Try out samples of different translations online for a sense of the reading experience. For most people, an accurate translation in modern English like NIV or ESV does the job.
Original Bible Languages
The Bible was written in three original languages:
Hebrew – Used for the Old Testament, some Aramaic sections like Daniel. Ancient pictographic, abjad writing system. Read right to left.
Aramaic – Parts of Ezra and Daniel. Related to Hebrew.
Koine Greek – Used for the New Testament. Adopted 26 letter alphabetic writing system. Read left to right.
Here’s a brief overview of each language:
- Abjad consonantal alphabet of 22 letters
- Written right to left with vowel markings added later
- Verbal system reflects sequence, factuality, completeness
- Words paint vivid imagery; nuanced meanings
- Scripts adapted from Phoenician & Hebrew
- Supplanted Hebrew after Jewish exile in Babylon
- Used for commerce and diplomacy in Near East
- Similar grammar and word constructions as Hebrew
- Common vernacular Greek when NT written
- Highly expressive language; precise subtleties
- Evolved grammatical structures from classical Greek
- Allowed widespread dissemination of biblical texts
Learning Hebrew and Greek aids exegesis – understanding what the original texts meant to authors & readers. Even minimal knowledge helps Bible study.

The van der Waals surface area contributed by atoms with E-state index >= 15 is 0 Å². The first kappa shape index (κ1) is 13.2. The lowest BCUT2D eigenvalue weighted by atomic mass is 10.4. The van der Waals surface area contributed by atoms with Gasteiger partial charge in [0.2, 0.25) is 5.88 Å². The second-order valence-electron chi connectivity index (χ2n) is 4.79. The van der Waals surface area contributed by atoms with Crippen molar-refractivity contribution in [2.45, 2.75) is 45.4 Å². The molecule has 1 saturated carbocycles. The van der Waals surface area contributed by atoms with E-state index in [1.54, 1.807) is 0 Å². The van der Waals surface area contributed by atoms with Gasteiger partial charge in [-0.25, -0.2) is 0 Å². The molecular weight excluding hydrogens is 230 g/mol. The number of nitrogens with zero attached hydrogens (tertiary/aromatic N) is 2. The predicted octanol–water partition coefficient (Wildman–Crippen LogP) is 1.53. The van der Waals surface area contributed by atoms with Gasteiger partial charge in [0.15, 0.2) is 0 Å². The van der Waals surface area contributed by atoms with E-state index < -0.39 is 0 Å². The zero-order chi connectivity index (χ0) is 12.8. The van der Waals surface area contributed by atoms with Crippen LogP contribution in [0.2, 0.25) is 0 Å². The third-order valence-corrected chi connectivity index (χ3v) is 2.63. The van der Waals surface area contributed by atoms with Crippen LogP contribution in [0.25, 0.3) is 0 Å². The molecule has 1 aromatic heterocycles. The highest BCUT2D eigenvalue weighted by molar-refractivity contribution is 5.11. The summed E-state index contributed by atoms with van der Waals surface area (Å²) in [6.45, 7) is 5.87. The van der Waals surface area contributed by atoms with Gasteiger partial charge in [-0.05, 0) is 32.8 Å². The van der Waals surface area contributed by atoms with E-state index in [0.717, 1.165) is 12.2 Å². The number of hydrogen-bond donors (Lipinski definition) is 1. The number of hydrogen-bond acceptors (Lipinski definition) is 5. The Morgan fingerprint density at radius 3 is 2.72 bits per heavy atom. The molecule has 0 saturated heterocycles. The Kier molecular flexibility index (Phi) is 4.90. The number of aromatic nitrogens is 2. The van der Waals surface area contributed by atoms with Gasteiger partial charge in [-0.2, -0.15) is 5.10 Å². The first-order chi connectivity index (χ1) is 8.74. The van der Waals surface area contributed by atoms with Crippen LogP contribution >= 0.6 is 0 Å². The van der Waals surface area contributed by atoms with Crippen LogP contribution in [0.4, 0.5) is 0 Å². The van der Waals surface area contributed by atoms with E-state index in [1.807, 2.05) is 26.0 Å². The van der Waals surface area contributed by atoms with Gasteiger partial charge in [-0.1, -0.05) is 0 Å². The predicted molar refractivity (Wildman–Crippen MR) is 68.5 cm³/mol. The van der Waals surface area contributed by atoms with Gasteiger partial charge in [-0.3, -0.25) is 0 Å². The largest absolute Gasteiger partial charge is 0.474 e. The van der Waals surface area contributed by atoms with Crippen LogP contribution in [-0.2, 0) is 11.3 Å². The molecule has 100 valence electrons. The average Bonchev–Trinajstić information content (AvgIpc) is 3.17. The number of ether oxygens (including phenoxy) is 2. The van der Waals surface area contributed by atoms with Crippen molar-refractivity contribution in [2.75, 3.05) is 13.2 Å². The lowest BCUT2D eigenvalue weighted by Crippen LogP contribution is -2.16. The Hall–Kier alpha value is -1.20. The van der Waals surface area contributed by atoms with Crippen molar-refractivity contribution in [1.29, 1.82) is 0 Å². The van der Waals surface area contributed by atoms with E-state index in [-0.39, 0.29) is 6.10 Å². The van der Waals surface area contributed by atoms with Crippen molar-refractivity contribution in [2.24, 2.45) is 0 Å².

Applying the Bible to Life
The goal of Bible study is not just accumulating information. It’s allowing God’s word to transform our thinking and actions. Here are tips for application:
- Look for direct commands to obey
- Identify sins to avoid, repent from or root out
- Note examples to follow or not follow
- Let biblical truths shape your values, priorities and worldview
- Find promises to claim and trust
- Determine practical action steps to live out in your spheres of influence
Application moves truth from head to heart to hands. Biblical knowledge should lead to godliness and action.
The Transforming Power of Scripture
The Bible is “living and active, sharper than any two-edged sword, piercing to the division of soul and of spirit, of joints and of marrow, and discerning the thoughts and intentions of the heart.” (Hebrews 4:12)
God’s word has inherent power to convict, renew, inspire and guide all who engage it sincerely. Lives immersed in Scripture will be transformed from within as the Holy Spirit applies its truths to real-world situations.
The Bible has stood the test of time because it contains timeless divine revelation that cuts to the core of every human heart across all cultures. God wants to use his eternal Word – not return void – to accomplish his redemptive purposes in each generation.
Whether you’re a new believer or a seasoned student of Scripture, God wants to speak to you afresh through his living Word. Approach with an open mind and heart. Let the biblical texts come alive. And allow God’s Spirit to renew your mind to become more like Christ every day.
There is always more to explore about the endless depths of Scripture. But the bottom line is that regular immersion in God’s word will draw you closer to him and shape your life into one of purpose and eternal impact.